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Morales Loses Clemency Bid as Doctors Fight Role in Execution

Schwarzenegger reviews details of 1981 murder, which the inmate has admitted. Groups say aiding his death violates the physicians' oath.

February 18, 2006|Louis Sahagun | Times Staff Writer

Gov. Arnold Schwarzenegger on Friday denied clemency to death row inmate Michael Morales as medical groups protested a federal judge's order that a doctor monitor the execution.

An array of professional medical organizations lashed out against the court prescription, saying that it contradicts a physician's obligation to save lives.

In a five-page statement, Schwarzenegger said Morales' "claim that he is a changed man does not excuse the brutal murder of Terri Winchell." Morales was convicted in the 1981 rape and murder of the 17-year-old Lodi high school senior.

"Nothing in the record or the materials before me compels a grant of clemency," Schwarzenegger said. "The pain Ms. Winchell's loved ones have been forced to endure at the hands of Morales is unfathomable, as is the brutality of the acts he perpetrated."

In an interview, San Joaquin County Deputy Dist. Atty. Charles Schultz agreed. "I'm glad the governor did this," he said. "It's an appropriate decision because of the brutality of the crime."

Morales, 46, is scheduled to die by lethal injection at San Quentin State Prison on Tuesday. Under a federal court order, corrections officials have arranged for an anesthesiologist to ensure he is unconscious when the fatal dose is administered.

U.S. District Judge Jeremy Fogel's ruling Tuesday came in response to defense lawyers' charges that the state's standard three-drug potion was unconstitutionally cruel and unusual punishment. A doctor, he said, would ensure that Morales was unconscious before the painful second and third drugs are delivered into his veins.

Dr. Priscilla Ray, head of the American Medical Assn., said Fogel's ruling disregarded a doctor's ethical obligations. "A physician, as a member of a profession dedicated to preserving life when there is hope of doing so, should not be a participant in a legally authorized execution," she said.

The California Medical Assn. and the American Society of Anesthesiologists agreed.

The state medical association expressed its dismay in a statement reiterating that it "has for decades sought to end physician participation in capital punishment, including seeking legislation banning such actions by physicians and other healthcare professionals."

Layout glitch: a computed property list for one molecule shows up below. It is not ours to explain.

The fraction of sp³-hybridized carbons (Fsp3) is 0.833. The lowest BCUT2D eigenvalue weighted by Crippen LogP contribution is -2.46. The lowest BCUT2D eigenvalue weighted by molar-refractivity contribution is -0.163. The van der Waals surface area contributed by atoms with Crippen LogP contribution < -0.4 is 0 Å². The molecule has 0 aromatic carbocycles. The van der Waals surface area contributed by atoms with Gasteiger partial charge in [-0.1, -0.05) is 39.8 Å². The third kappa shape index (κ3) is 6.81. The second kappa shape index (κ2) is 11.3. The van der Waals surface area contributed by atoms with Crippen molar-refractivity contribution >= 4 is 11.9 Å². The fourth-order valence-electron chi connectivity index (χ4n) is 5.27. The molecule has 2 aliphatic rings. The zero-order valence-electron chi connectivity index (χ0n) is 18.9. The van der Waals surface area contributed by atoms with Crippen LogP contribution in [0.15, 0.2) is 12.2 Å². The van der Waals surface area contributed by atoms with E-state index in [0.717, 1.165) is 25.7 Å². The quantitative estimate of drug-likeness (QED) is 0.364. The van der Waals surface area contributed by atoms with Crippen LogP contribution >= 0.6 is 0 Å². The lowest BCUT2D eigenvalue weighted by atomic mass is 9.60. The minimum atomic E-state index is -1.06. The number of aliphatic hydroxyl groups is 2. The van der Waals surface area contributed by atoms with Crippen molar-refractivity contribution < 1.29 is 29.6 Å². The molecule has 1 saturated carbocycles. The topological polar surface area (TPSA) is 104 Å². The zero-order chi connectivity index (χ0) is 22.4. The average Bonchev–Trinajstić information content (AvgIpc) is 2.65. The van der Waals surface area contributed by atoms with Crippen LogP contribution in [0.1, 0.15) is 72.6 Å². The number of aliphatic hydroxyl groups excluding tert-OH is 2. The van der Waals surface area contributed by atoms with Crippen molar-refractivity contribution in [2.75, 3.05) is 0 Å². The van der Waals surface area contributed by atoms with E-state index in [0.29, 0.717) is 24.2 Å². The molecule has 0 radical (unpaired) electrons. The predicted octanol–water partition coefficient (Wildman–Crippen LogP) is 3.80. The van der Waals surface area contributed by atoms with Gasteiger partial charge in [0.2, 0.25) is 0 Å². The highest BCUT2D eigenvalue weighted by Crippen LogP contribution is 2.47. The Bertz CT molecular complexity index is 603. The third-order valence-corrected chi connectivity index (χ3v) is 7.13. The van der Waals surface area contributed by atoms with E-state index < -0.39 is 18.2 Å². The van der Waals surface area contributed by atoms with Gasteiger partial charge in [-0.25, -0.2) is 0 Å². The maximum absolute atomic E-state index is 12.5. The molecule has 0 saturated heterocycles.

But Nathan Barankin, spokesman for the state attorney general, suggested that the judge was only complying with Morales' own medical expert, Dr. Mark Heath.

In a declaration submitted Feb. 14, Heath said the involvement of an anesthesiologist "is an easily taken step that would greatly reduce the possibility of an inhumane execution."

Nonetheless, Morales' defense team filed a motion Friday with the U.S. 9th Circuit Court of Appeals to stay Fogel's decision on the grounds that adding an anesthesiologist to the procedure does not adequately address their claim of cruel and unusual punishment.

Defense attorneys also filed a separate challenge with the appellate court Friday asserting that Morales was wrongfully sentenced to death on the basis of a jailhouse informant's false testimony. The informant, Bruce Samuelson, testified that Morales boasted about the killing in a conversation conducted in Spanish. A decade later, however, it was revealed that Morales does not speak Spanish.

The discrepancy prompted Morales' trial judge late last month to urge Schwarzenegger to grant clemency.

But in rejecting the inmate's clemency petition, Schwarzenegger noted that the issue of Samuelson was recently rejected by the California Supreme Court.

Most of Schwarzenegger's statement related gruesome details of the Jan. 8, 1981, crime. Morales, who says he was high on PCP at the time, does not deny committing the murder. But Morales contends that the informants' testimony wrongly influenced the judge and jury to impose the death sentence.

The Stockton high school dropout, who was then 21, and his 19-year-old cousin Rick Ortega plotted to kill Winchell out of jealousy, the governor said.

"Ortega was involved in a homosexual relationship at the time and had learned that his lover was dating Ms. Winchell," he said.

Morales tried to strangle Winchell from behind with a belt, which broke. He struck her 23 times in the head with a hammer before dragging her across the road and into a vineyard, where he raped her and stabbed her four times in the heart.

The growing list of people urging clemency include Kenneth W. Starr, dean of the Pepperdine School of Law and former Whitewater independent counsel. Starr has said it would amount to "a grievous injustice of profound proportions."

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Times staff writer Henry Weinstein contributed to this report.

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